Cal-Maine Foods (NASDAQ:CALM): This egg producer sells its eggs in the southwestern, southeastern, mid-western and mid-Atlantic regions of the United States. The $2.4-billion-market-capitalization firm has taken in about $2 billion in sales over the past 12 months.

The model I base on the writings of hedge fund guru Joel Greenblatt is particularly high on Cal-Maine. Greenblatt's approach is a remarkably simple one that looks at just two variables: earnings yield and return on capital. My Greenblatt-inspired model likes Cal-Maine's 24.2% earnings yield and 57.5% ROC, which combine to make the stock the 2nd-best in the entire U.S. market right now, according to this approach.

Cal-Maine also gets strong interest from the model I base on mutual fund legend Peter Lynch's approach, which likes its 22% long-term earnings per share growth rate and 6.9 price/earnings ratio. Lynch famously used the P/E-to-Growth ratio to find bargain-priced growth stocks, and when we divide Cal-Maine's P/E by its growth rate, we get an excellent PEG of 0.31. Lynch also liked conservatively financed firms, and the model I base on his writings targets companies with debt/equity ratios less than 80%. Cal-Maine's D/E is just 3%, another good sign.

National Oilwell Varco (NYSE:NOV): Varco makes equipment used in oil and gas drilling, completion and production operations, and also provides oilfield services to the upstream oil and gas industry. It has an $11 billion market cap.

Benjamin Graham was known as the "Father of Value Investing", and the model I base on his writings thinks this oil services firm is a bargain. It likes that Varco has about twice as much in net current assets as it does in long-term debt and trades for only 9.3 times earnings and 0.64 times book value. My Lynch-based approach also likes the stock, which has a 6% dividend yield and 0.63 yield adjusted PEG ratio. (For large dividend-paying companies, Lynch added dividend yield to the "growth" portion of the PEG ratio.)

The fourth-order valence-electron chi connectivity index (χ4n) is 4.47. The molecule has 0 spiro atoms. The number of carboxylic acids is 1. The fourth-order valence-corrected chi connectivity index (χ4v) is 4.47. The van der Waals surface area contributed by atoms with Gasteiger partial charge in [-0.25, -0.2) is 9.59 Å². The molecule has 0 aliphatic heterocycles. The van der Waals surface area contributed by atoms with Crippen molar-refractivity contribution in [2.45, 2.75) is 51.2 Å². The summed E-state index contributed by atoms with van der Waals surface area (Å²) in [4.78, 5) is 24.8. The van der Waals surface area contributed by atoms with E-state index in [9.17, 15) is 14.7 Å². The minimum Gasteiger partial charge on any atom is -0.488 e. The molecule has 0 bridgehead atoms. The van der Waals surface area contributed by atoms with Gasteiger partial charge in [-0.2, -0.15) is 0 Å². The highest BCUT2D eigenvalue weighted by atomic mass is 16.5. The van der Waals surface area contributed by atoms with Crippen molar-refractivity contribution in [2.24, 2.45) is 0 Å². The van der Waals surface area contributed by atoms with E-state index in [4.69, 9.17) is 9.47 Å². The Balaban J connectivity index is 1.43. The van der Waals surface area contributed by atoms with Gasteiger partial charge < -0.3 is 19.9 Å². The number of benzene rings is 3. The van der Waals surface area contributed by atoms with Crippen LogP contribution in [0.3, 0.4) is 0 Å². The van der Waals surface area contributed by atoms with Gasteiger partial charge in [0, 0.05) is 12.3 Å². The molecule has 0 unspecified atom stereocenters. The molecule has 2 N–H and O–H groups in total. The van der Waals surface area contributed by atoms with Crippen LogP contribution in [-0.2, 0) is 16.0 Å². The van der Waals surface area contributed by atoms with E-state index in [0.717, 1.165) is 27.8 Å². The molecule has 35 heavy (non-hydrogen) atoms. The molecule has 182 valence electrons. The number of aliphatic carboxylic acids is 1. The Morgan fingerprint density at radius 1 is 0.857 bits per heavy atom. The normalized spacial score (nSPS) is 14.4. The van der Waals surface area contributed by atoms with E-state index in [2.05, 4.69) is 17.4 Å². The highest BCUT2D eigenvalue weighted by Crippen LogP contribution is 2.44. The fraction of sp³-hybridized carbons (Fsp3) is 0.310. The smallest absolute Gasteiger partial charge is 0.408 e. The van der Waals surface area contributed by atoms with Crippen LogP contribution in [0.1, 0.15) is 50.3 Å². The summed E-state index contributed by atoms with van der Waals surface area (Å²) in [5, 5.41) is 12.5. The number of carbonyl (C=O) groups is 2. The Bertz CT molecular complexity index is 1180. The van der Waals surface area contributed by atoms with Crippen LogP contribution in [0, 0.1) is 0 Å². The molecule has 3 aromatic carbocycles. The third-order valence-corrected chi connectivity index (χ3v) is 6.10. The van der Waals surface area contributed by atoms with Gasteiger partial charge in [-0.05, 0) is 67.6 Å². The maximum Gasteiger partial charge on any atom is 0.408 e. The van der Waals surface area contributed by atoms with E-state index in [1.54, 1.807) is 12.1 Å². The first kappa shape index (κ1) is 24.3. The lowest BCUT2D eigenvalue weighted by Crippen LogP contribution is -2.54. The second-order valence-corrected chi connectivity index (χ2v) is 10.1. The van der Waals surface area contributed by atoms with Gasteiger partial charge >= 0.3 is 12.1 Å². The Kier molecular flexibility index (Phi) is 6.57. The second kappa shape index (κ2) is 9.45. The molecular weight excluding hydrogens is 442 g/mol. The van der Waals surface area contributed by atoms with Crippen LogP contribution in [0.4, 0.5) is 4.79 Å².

ePlus Inc. (NASDAQ:PLUS): This Virginia-based information/technology firm ($700 million market capitalization) is a favorite of my O'Shaughnessy model, thanks to its strong momentum (a 12-month relative strength of 91) and good value (0.6 price/sales ratio). My Lynch model also likes the stock, which has grown EPS at a 28% rate over the long haul and has a P/E of about 14, making for a 0.5 PEG ratio.

Vitamin Shoppe Inc. (NYSE:VSI): This New Jersey-based multi-channel specialty retailer manufactures vitamins, minerals, herbs, specialty supplements, sports nutrition and other health and wellness products. The firm sells through retail stores and direct selling (through e-commerce and catalogs).

VSI ($820 million market cap) gets high marks from my Fisher-inspired model. A few reasons: its 0.65 price/sales ratio, its 22.9% long-term inflation-adjusted EPS growth rate, and its 1% debt/equity ratio. It's also a favorite of my Lynch-based model, which likes the stock's 14.3 P/E ratio and 0.57 PEG ratio.

Disclosure: I am/we are long VSI, PLUS, NOV, TJX, CALM.

I wrote this article myself, and it expresses my own opinions. I am not receiving compensation for it. I have no business relationship with any company whose stock is mentioned in this article.